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I am creating a high score top5 list and i have no clue how to sort the data from the text file and write out the top5 with the highest int. Right now i have a program that writes the results to the text file highscore.txt.

I want it to look something like this.

1. 500pts
2. 450pts
3. 400pts
4. 350pts
5. 300pts
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closed as too localized by C. A. McCann, Mario Sannum, canon, Ed Heal, Ryan Dec 17 '12 at 18:04

This question is unlikely to help any future visitors; it is only relevant to a small geographic area, a specific moment in time, or an extraordinarily narrow situation that is not generally applicable to the worldwide audience of the internet. For help making this question more broadly applicable, visit the help center.If this question can be reworded to fit the rules in the help center, please edit the question.

Well, at least provide a couple of lines of your highscore.txt – Steve Dec 17 '12 at 16:29
Welcome to Stack Overflow! I have edited your title. Please see, "Should questions include “tags” in their titles?", where the consensus is "no, they should not". – John Saunders Dec 17 '12 at 16:31
up vote 0 down vote accepted

I would suggest to use a real database instead, for example the free Sql-Server Express.

If you really want to use a text-file, you could use this approach:

IEnumerable<string> top5HighScore = File.ReadLines("highscore.txt")
    .Select(line => int.Parse(line))
    .OrderByDescending(score => score)
    .Select((score, index) => string.Format("{0}. {1}pts", index + 1, score));

Now you can for example use a foreach to output the strings.

Note that you need to add using System.Linq;.

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    .Select(line => int.Parse(line))
    .OrderByDescending(score => score)
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And WriteAllLines – L.B Dec 17 '12 at 16:31

The best solution depends on your platform constraints and the size of the text file.

The simplest solution is probably to represent each line as a class. Read in the lines from the text file, populate a list of Score and then

public class Score
    public int Points { get; set; }
    public string Player { get; set; }

List<Score> top5 = (from s in allScores select s)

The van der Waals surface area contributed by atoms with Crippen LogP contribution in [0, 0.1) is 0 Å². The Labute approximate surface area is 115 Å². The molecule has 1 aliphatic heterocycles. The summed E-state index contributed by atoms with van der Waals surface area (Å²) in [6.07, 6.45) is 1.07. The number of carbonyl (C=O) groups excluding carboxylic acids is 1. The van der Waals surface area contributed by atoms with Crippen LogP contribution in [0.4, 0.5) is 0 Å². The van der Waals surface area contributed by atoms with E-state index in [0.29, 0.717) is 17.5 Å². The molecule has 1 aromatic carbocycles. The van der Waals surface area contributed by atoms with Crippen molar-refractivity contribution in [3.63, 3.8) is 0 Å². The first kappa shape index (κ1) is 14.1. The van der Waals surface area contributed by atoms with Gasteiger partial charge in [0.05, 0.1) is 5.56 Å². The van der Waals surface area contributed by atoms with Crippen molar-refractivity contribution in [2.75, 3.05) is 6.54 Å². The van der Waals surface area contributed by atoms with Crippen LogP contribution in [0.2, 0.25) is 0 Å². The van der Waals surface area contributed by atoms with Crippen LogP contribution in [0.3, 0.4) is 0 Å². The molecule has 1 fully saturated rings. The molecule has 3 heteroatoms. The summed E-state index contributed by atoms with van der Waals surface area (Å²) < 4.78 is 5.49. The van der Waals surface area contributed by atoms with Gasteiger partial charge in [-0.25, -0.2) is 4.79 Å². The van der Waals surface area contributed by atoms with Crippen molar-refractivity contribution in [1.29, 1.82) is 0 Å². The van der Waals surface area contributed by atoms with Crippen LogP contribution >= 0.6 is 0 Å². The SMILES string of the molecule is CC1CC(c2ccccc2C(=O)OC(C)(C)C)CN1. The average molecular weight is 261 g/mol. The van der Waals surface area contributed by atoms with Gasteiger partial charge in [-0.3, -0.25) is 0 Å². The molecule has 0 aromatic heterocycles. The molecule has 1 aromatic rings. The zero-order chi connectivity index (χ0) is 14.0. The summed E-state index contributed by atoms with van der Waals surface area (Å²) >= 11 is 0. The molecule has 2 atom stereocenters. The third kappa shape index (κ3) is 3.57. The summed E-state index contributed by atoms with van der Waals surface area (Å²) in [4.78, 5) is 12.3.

.OrderByDescending(s => s.Points)

If you are on a memory constrained platform relative to the size of the text file, you can use integer counters to track the lowest high-score currently in the Top 5 and use that counter to decide whether the next high score you read in from the file should be added to a list of the 5 top high scores that you maintain manually.

Either way, you can then output the top 5 like this:

for (int i = 0; i < top5.Count; i++)
    Score score top5[i];
    // e.g. Console.WriteLine((i + 1) + ". " + top5.Points); 
    // Optionally output player name / initials if that was in the text file
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If the data is by-line, or you know the byte offsets in the file, then it is fairly easy to efficiently read in the entire file, and keep track of the top 5 scores, in a very memory cheap manner.

Say you have a function that returns the next score from the file (via StreamReader), then the code will look something like this (I'm assuming that scores are integers):

System.IO.StreamReader reader = new System.IO.StreamReader(fileName); // create StreamReader for the file

int maxTopScores = 5; // maximum number of scores to retrieve
List<int> topScores = new List<int>(); // create a list to store the top scores in

while (!reader.EndOfStream) // check there is still data to read (or some other check, depending on file format)
    int tempScore = getScore(reader); // hypothetical function that retrieves the next score (returns an int)
    for (int i = 0; i < topScores.Count; i++)
        if (tempScore > topScores[i])
            topScores.Insert(i, tempScore); // insert this score before the one that it is bigger than
            if (topScores.Count > maxTopScores)
                topScores.RemoveAt(topScores.Count - 1); // too many scores, remove the last (lowest)
            goto scoreAdded; // sorry about the goto, but I hate breaking through loops with state booleans
    // score not added yet
    if (topScores.Count < maxTopScores)
        topScores.Add(tempScore); // not enough scores, add it to the end (it's the lowest yet)

    continue; // annoyingly this is needed

This should give you a List of int scores, with the top score being at index 0 in topScores, and lower scores as you move down the List. It doesn't require much memory, and you'll have a hard time crashing it.

It just loops through he file at fileName inserting scores into the list if they need to be, and making sure that the list doesn't contain more than maxTopScores scores.

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